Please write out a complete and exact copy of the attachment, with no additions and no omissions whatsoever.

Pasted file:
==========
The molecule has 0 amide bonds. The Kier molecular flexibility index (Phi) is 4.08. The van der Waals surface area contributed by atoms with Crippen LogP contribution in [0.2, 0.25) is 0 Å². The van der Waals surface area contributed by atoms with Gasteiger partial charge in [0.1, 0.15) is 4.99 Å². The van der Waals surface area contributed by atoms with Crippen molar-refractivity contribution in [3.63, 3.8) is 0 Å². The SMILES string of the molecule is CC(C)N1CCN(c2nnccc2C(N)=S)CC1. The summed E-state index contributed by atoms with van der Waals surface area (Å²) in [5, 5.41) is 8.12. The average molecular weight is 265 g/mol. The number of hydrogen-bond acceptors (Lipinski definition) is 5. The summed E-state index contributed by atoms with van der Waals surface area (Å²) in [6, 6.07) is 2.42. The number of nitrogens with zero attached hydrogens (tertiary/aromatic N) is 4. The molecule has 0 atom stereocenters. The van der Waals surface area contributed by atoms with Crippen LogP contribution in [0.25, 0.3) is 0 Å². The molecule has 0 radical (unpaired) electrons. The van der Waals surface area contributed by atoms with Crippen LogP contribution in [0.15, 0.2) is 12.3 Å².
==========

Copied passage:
The molecule has 0 amide bonds. The Kier molecular flexibility index (Phi) is 4.08. The van der Waals surface area contributed by atoms with Crippen LogP contribution in [0.2, 0.25) is 0 Å². The van der Waals surface area contributed by atoms with Gasteiger partial charge in [0.1, 0.15) is 4.99 Å². The van der Waals surface area contributed by atoms with Crippen molar-refractivity contribution in [3.63, 3.8) is 0 Å². The SMILES string of the molecule is CC(C)N1CCN(c2nnccc2C(N)=S)CC1. The summed E-state index contributed by atoms with van der Waals surface area (Å²) in [5, 5.41) is 8.12. The average molecular weight is 265 g/mol. The number of hydrogen-bond acceptors (Lipinski definition) is 5. The summed E-state index contributed by atoms with van der Waals surface area (Å²) in [6, 6.07) is 2.42. The number of nitrogens with zero attached hydrogens (tertiary/aromatic N) is 4. The molecule has 0 atom stereocenters. The van der Waals surface area contributed by atoms with Crippen LogP contribution in [0.25, 0.3) is 0 Å². The molecule has 0 radical (unpaired) electrons. The van der Waals surface area contributed by atoms with Crippen LogP contribution in [0.15, 0.2) is 12.3 Å².